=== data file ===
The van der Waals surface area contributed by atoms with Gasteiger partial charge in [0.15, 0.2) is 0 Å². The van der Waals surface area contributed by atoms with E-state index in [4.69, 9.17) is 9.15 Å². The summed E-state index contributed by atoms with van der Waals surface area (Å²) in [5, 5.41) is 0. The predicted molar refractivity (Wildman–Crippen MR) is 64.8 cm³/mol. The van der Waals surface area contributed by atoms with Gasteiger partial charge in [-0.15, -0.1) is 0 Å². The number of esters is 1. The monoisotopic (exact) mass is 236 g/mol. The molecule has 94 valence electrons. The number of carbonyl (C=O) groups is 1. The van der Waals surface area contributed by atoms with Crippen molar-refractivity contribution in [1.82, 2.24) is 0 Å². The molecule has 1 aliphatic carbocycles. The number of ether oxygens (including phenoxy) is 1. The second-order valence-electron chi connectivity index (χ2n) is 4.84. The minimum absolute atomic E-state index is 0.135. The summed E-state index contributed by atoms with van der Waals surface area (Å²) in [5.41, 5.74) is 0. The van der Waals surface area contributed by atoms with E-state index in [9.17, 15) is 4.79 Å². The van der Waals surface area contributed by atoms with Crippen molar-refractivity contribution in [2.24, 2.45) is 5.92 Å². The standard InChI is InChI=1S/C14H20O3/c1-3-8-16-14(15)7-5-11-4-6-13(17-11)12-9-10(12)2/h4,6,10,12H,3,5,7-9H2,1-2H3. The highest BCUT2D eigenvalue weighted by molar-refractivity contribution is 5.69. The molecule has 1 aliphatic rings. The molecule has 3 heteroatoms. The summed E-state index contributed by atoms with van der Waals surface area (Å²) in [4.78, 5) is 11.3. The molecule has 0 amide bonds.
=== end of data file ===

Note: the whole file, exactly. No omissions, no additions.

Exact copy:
The van der Waals surface area contributed by atoms with Gasteiger partial charge in [0.15, 0.2) is 0 Å². The van der Waals surface area contributed by atoms with E-state index in [4.69, 9.17) is 9.15 Å². The summed E-state index contributed by atoms with van der Waals surface area (Å²) in [5, 5.41) is 0. The predicted molar refractivity (Wildman–Crippen MR) is 64.8 cm³/mol. The van der Waals surface area contributed by atoms with Gasteiger partial charge in [-0.15, -0.1) is 0 Å². The number of esters is 1. The monoisotopic (exact) mass is 236 g/mol. The molecule has 94 valence electrons. The number of carbonyl (C=O) groups is 1. The van der Waals surface area contributed by atoms with Crippen molar-refractivity contribution in [1.82, 2.24) is 0 Å². The molecule has 1 aliphatic carbocycles. The number of ether oxygens (including phenoxy) is 1. The second-order valence-electron chi connectivity index (χ2n) is 4.84. The minimum absolute atomic E-state index is 0.135. The summed E-state index contributed by atoms with van der Waals surface area (Å²) in [5.41, 5.74) is 0. The van der Waals surface area contributed by atoms with E-state index in [9.17, 15) is 4.79 Å². The van der Waals surface area contributed by atoms with Crippen molar-refractivity contribution in [2.24, 2.45) is 5.92 Å². The standard InChI is InChI=1S/C14H20O3/c1-3-8-16-14(15)7-5-11-4-6-13(17-11)12-9-10(12)2/h4,6,10,12H,3,5,7-9H2,1-2H3. The highest BCUT2D eigenvalue weighted by molar-refractivity contribution is 5.69. The molecule has 1 aliphatic rings. The molecule has 3 heteroatoms. The summed E-state index contributed by atoms with van der Waals surface area (Å²) in [4.78, 5) is 11.3. The molecule has 0 amide bonds.